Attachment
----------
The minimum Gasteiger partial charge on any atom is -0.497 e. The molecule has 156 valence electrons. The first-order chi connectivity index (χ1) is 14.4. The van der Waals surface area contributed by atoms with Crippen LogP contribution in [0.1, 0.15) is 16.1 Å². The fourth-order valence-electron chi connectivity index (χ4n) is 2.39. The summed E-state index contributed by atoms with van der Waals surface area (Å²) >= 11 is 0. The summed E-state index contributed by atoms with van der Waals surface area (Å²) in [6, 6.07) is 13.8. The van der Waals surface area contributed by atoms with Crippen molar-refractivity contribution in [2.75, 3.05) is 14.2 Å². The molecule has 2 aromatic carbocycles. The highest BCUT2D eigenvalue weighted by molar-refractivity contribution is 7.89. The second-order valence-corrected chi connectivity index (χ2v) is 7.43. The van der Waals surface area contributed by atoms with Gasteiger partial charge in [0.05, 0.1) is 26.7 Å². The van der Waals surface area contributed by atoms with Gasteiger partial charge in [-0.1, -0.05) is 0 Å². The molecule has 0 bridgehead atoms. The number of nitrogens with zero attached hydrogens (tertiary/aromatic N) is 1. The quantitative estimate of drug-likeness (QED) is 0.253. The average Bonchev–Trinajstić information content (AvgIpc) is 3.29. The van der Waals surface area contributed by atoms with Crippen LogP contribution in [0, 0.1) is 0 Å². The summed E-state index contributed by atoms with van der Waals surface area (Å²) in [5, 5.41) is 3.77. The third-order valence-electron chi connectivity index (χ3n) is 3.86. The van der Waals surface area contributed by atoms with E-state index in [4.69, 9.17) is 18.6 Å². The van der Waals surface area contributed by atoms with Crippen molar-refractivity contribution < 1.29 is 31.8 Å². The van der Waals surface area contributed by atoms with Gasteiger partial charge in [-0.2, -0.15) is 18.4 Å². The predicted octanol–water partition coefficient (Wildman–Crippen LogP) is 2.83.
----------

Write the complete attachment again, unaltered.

The minimum Gasteiger partial charge on any atom is -0.497 e. The molecule has 156 valence electrons. The first-order chi connectivity index (χ1) is 14.4. The van der Waals surface area contributed by atoms with Crippen LogP contribution in [0.1, 0.15) is 16.1 Å². The fourth-order valence-electron chi connectivity index (χ4n) is 2.39. The summed E-state index contributed by atoms with van der Waals surface area (Å²) >= 11 is 0. The summed E-state index contributed by atoms with van der Waals surface area (Å²) in [6, 6.07) is 13.8. The van der Waals surface area contributed by atoms with Crippen molar-refractivity contribution in [2.75, 3.05) is 14.2 Å². The molecule has 2 aromatic carbocycles. The highest BCUT2D eigenvalue weighted by molar-refractivity contribution is 7.89. The second-order valence-corrected chi connectivity index (χ2v) is 7.43. The van der Waals surface area contributed by atoms with Gasteiger partial charge in [0.05, 0.1) is 26.7 Å². The van der Waals surface area contributed by atoms with Gasteiger partial charge in [-0.1, -0.05) is 0 Å². The molecule has 0 bridgehead atoms. The number of nitrogens with zero attached hydrogens (tertiary/aromatic N) is 1. The quantitative estimate of drug-likeness (QED) is 0.253. The average Bonchev–Trinajstić information content (AvgIpc) is 3.29. The van der Waals surface area contributed by atoms with Crippen LogP contribution in [0, 0.1) is 0 Å². The summed E-state index contributed by atoms with van der Waals surface area (Å²) in [5, 5.41) is 3.77. The third-order valence-electron chi connectivity index (χ3n) is 3.86. The van der Waals surface area contributed by atoms with E-state index in [4.69, 9.17) is 18.6 Å². The van der Waals surface area contributed by atoms with Crippen molar-refractivity contribution < 1.29 is 31.8 Å². The van der Waals surface area contributed by atoms with Gasteiger partial charge in [-0.2, -0.15) is 18.4 Å². The predicted octanol–water partition coefficient (Wildman–Crippen LogP) is 2.83.